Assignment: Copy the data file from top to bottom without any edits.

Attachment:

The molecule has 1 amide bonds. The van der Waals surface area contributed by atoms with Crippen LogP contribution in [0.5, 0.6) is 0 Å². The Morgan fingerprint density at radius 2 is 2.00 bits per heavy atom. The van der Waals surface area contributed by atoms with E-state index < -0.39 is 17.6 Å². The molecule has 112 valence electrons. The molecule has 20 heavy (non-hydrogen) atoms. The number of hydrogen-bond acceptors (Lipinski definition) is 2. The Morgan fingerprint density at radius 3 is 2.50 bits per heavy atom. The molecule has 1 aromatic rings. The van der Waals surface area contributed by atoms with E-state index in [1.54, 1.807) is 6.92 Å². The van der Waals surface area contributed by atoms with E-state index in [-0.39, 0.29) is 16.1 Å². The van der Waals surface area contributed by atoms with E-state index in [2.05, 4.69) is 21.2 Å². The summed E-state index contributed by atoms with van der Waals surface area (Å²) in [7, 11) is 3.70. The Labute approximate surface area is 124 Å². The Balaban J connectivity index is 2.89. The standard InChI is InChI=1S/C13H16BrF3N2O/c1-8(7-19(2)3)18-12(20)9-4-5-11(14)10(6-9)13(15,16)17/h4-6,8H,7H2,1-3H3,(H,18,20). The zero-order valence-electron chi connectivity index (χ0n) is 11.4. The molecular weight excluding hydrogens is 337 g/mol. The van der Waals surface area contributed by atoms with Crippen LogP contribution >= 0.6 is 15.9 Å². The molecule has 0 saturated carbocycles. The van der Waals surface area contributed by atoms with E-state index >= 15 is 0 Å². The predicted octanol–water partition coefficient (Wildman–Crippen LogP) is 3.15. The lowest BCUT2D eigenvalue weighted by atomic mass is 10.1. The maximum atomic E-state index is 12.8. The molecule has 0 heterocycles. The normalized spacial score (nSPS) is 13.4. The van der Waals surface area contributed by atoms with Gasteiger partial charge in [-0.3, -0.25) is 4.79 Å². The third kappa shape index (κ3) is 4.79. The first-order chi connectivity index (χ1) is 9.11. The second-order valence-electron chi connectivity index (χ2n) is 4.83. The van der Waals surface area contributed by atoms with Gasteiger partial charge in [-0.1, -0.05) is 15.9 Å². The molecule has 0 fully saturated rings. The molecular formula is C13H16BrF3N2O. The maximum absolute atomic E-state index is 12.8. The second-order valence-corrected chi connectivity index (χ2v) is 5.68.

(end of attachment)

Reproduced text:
The molecule has 1 amide bonds. The van der Waals surface area contributed by atoms with Crippen LogP contribution in [0.5, 0.6) is 0 Å². The Morgan fingerprint density at radius 2 is 2.00 bits per heavy atom. The van der Waals surface area contributed by atoms with E-state index < -0.39 is 17.6 Å². The molecule has 112 valence electrons. The molecule has 20 heavy (non-hydrogen) atoms. The number of hydrogen-bond acceptors (Lipinski definition) is 2. The Morgan fingerprint density at radius 3 is 2.50 bits per heavy atom. The molecule has 1 aromatic rings. The van der Waals surface area contributed by atoms with E-state index in [1.54, 1.807) is 6.92 Å². The van der Waals surface area contributed by atoms with E-state index in [-0.39, 0.29) is 16.1 Å². The van der Waals surface area contributed by atoms with E-state index in [2.05, 4.69) is 21.2 Å². The summed E-state index contributed by atoms with van der Waals surface area (Å²) in [7, 11) is 3.70. The Labute approximate surface area is 124 Å². The Balaban J connectivity index is 2.89. The standard InChI is InChI=1S/C13H16BrF3N2O/c1-8(7-19(2)3)18-12(20)9-4-5-11(14)10(6-9)13(15,16)17/h4-6,8H,7H2,1-3H3,(H,18,20). The zero-order valence-electron chi connectivity index (χ0n) is 11.4. The molecular weight excluding hydrogens is 337 g/mol. The van der Waals surface area contributed by atoms with Crippen LogP contribution >= 0.6 is 15.9 Å². The molecule has 0 saturated carbocycles. The van der Waals surface area contributed by atoms with E-state index >= 15 is 0 Å². The predicted octanol–water partition coefficient (Wildman–Crippen LogP) is 3.15. The lowest BCUT2D eigenvalue weighted by atomic mass is 10.1. The maximum atomic E-state index is 12.8. The molecule has 0 heterocycles. The normalized spacial score (nSPS) is 13.4. The van der Waals surface area contributed by atoms with Gasteiger partial charge in [-0.3, -0.25) is 4.79 Å². The third kappa shape index (κ3) is 4.79. The first-order chi connectivity index (χ1) is 9.11. The second-order valence-electron chi connectivity index (χ2n) is 4.83. The van der Waals surface area contributed by atoms with Gasteiger partial charge in [-0.1, -0.05) is 15.9 Å². The molecule has 0 fully saturated rings. The molecular formula is C13H16BrF3N2O. The maximum absolute atomic E-state index is 12.8. The second-order valence-corrected chi connectivity index (χ2v) is 5.68.